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N2 - Cocooned in plastic and bejewled with tiny pebbles, the corpse of Laura Palmer of David Lynch and Mark Frost's Twin Peaks (1990-1991) counters Julia Kristeva's definition of the abject cadaver. Instead of displaying signs of decay, Laura's corpse mirrors the iconic photograph of her in full Homecoming Queen regalia. Further, Laura echoes Edgar Allan Poe's concept of the female corpse as an aesthetic object, as her beautiful dead body provokes necrophiliac desires; death has not diminshed the sexual prowess of this lethal seductress. As this chapter explains, the confluence of tragedy and beauty proves a trademark of Lynch's, as his films portray 'troubled women.' Laura contains traces of other Lynchian females in trouble as well as elements of an abandoned project on Marilyn Monroe. Simultaneously deceased and ever-present, through doppelgängers, Laura defies logic ans signifies chaos by displaying both a lack of and an over-abundance of meaning. This chapter suggests that the numerous cultural references to written and visual texts such as, for instance, Victor Fleming's The Wizard of Oz (1939), Otto Preminger's Laura (944), Grace Metalious's Peyton Place (1956), and Stanley Kubrick's Lolita (1962) found in Twin Peaks cause Laura to become a monstrosity of multiple meanings, as evinced by her demonic transformation, warding off Agent Cooper/viewers trying to solve her mystery. Laura's simultaneous invitation to and struggle against the investigation of her secrets further complicate any critical analysis of her persona(s). By containing clues to solving Laura's murder, her corpse embodies her mystery. From beyond the grave, Laura beckons investigators, on-screen as well as off-screen, to solve her murder. Yet, she also guards her secrets fiercely and struggles against additional layers of meaning. Finally, Laura's uncanny harbouring of multiple identities, her housing all these different female characters, has turned her body beastly, projecting the abject chaos within.Keywords: Twin Peaks, abjection, female body, empty/unstable signifier, Lolita, Peyton Place, Monroe, Poe.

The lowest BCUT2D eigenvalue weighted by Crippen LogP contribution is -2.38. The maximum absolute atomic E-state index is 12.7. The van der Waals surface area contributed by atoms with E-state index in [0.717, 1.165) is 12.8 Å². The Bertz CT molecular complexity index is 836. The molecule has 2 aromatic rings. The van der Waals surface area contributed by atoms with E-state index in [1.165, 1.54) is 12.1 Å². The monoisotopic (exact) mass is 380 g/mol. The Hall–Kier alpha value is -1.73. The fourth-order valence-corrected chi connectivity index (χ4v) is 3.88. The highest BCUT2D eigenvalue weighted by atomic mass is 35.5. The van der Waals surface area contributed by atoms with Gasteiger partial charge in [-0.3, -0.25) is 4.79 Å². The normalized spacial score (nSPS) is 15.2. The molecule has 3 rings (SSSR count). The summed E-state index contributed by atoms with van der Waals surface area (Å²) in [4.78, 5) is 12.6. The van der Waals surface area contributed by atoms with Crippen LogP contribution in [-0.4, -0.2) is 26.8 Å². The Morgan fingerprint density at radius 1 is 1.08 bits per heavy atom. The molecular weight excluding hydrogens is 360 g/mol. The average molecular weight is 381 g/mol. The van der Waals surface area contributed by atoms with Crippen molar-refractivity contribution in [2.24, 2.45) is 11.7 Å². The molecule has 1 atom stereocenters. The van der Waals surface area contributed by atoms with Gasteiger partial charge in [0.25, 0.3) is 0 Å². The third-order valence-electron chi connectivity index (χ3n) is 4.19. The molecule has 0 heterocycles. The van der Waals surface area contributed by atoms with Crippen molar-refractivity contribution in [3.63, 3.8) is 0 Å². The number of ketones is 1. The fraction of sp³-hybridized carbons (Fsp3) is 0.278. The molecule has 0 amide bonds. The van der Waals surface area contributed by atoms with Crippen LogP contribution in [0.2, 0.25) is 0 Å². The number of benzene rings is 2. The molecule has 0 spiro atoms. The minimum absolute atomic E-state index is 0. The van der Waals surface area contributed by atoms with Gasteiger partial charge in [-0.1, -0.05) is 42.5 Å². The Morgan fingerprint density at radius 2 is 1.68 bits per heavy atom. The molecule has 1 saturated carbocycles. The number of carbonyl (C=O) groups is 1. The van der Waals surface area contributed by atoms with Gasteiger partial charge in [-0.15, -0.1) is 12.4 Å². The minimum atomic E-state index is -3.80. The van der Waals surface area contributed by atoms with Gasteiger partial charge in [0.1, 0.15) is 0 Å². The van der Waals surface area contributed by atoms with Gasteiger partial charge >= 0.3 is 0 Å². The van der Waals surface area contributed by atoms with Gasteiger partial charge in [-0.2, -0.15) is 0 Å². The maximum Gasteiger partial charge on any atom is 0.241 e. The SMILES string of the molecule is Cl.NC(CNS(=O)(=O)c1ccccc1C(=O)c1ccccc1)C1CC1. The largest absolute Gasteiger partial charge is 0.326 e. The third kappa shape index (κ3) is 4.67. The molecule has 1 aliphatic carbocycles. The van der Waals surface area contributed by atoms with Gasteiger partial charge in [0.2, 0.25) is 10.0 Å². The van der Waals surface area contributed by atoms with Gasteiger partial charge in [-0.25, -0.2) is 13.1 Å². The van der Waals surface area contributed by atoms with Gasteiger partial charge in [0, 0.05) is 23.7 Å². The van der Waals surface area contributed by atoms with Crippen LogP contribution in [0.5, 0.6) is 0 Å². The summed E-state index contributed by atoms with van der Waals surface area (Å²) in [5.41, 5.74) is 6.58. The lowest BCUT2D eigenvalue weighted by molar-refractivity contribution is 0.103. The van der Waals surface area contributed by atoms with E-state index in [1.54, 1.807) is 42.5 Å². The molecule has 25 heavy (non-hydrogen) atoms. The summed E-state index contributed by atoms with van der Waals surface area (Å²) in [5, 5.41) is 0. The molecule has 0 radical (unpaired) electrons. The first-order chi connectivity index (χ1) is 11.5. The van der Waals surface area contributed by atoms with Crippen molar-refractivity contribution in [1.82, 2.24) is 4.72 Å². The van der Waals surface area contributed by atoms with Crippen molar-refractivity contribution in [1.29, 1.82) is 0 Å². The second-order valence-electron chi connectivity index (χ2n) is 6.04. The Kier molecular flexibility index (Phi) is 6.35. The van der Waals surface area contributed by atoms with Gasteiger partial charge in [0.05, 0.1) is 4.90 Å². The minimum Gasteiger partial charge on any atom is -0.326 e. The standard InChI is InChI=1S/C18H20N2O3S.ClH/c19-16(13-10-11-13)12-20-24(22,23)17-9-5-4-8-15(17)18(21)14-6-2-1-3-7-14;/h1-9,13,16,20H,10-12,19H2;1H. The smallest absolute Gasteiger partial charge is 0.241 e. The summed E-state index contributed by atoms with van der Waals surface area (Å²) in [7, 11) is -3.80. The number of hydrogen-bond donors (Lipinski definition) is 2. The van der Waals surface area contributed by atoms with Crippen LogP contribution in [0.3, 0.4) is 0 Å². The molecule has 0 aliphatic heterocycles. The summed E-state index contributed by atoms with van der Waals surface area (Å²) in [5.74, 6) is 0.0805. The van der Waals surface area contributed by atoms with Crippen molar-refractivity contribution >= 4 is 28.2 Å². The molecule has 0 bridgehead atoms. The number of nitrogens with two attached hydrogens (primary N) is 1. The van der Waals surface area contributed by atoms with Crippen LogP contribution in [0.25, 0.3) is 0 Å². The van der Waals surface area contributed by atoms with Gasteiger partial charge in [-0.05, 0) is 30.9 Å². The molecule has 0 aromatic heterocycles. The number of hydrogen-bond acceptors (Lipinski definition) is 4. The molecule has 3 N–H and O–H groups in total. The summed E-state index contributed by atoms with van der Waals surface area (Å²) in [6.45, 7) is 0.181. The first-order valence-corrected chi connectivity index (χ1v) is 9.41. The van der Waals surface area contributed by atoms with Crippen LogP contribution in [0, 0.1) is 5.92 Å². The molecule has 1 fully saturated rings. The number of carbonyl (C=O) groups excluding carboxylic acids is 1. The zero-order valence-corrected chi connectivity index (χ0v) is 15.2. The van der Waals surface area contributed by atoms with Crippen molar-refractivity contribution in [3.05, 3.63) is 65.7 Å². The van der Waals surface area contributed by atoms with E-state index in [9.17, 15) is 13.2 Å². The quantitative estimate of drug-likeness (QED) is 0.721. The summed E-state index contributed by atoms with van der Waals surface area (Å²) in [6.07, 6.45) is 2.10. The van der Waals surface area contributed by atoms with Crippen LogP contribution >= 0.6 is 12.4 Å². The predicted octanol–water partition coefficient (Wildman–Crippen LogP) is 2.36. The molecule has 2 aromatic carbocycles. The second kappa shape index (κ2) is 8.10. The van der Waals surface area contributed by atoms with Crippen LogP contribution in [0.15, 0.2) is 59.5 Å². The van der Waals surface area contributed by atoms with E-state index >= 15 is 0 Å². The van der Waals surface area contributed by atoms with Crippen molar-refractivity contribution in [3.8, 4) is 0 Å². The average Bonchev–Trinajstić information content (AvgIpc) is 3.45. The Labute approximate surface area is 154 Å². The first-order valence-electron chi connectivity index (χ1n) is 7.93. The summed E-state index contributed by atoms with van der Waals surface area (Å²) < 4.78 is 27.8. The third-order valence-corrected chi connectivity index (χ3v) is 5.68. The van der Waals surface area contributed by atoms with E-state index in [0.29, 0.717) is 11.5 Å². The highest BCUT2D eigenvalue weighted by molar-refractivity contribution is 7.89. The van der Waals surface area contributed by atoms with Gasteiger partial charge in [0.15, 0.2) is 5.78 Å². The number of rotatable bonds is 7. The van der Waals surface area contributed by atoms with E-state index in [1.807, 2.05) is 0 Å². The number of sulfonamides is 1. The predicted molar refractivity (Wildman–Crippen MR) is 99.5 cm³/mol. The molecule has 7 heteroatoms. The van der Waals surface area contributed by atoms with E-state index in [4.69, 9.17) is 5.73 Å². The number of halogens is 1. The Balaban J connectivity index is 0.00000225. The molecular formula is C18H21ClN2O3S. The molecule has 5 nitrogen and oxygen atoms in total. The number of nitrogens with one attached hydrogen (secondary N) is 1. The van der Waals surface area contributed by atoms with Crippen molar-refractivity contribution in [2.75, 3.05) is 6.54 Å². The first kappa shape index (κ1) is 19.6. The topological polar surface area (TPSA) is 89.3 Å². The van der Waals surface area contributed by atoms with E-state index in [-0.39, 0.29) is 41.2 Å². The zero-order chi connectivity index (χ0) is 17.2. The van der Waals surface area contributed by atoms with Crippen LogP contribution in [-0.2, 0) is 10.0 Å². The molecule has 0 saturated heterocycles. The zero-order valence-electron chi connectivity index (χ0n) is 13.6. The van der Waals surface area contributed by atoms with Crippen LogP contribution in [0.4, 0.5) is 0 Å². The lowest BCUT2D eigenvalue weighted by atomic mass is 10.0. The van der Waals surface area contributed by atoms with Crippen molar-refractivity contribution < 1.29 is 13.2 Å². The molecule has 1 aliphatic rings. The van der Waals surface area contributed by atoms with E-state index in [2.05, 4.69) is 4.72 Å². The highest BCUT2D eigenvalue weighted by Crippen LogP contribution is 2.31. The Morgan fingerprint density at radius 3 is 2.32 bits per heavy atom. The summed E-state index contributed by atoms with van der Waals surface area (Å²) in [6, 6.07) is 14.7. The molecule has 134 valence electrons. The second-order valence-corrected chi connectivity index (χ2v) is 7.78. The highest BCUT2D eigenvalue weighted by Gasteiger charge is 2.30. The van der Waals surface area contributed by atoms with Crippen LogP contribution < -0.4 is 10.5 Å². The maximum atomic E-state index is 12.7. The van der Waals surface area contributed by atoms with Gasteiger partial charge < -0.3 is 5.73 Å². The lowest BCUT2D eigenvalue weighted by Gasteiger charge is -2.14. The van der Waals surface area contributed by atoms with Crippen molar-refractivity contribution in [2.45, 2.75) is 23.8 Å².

AB - Cocooned in plastic and bejewled with tiny pebbles, the corpse of Laura Palmer of David Lynch and Mark Frost's Twin Peaks (1990-1991) counters Julia Kristeva's definition of the abject cadaver. Instead of displaying signs of decay, Laura's corpse mirrors the iconic photograph of her in full Homecoming Queen regalia. Further, Laura echoes Edgar Allan Poe's concept of the female corpse as an aesthetic object, as her beautiful dead body provokes necrophiliac desires; death has not diminshed the sexual prowess of this lethal seductress. As this chapter explains, the confluence of tragedy and beauty proves a trademark of Lynch's, as his films portray 'troubled women.' Laura contains traces of other Lynchian females in trouble as well as elements of an abandoned project on Marilyn Monroe. Simultaneously deceased and ever-present, through doppelgängers, Laura defies logic ans signifies chaos by displaying both a lack of and an over-abundance of meaning. This chapter suggests that the numerous cultural references to written and visual texts such as, for instance, Victor Fleming's The Wizard of Oz (1939), Otto Preminger's Laura (944), Grace Metalious's Peyton Place (1956), and Stanley Kubrick's Lolita (1962) found in Twin Peaks cause Laura to become a monstrosity of multiple meanings, as evinced by her demonic transformation, warding off Agent Cooper/viewers trying to solve her mystery. Laura's simultaneous invitation to and struggle against the investigation of her secrets further complicate any critical analysis of her persona(s). By containing clues to solving Laura's murder, her corpse embodies her mystery. From beyond the grave, Laura beckons investigators, on-screen as well as off-screen, to solve her murder. Yet, she also guards her secrets fiercely and struggles against additional layers of meaning. Finally, Laura's uncanny harbouring of multiple identities, her housing all these different female characters, has turned her body beastly, projecting the abject chaos within.Keywords: Twin Peaks, abjection, female body, empty/unstable signifier, Lolita, Peyton Place, Monroe, Poe.

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KW - Peyton Place

KW - Grace Metalious

KW - Lolita

KW - Kubrick

KW - Femicide

KW - Murder

KW - Murder Mystery

KW - Demonic Women

KW - Evil Women

KW - Monstrous Women

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Pedersen AB. Laura Palmer: A Monstrosity of Multiple Meanings. In Farnell D, Noiva R, Smith K, editors, Perceiving Evil: Evil, Women and the Feminine. Oxford, United Kingdom: Inter-Disciplinary Press. 2015. p. 21-31 https://doi.org/10.1163/9781848880054_004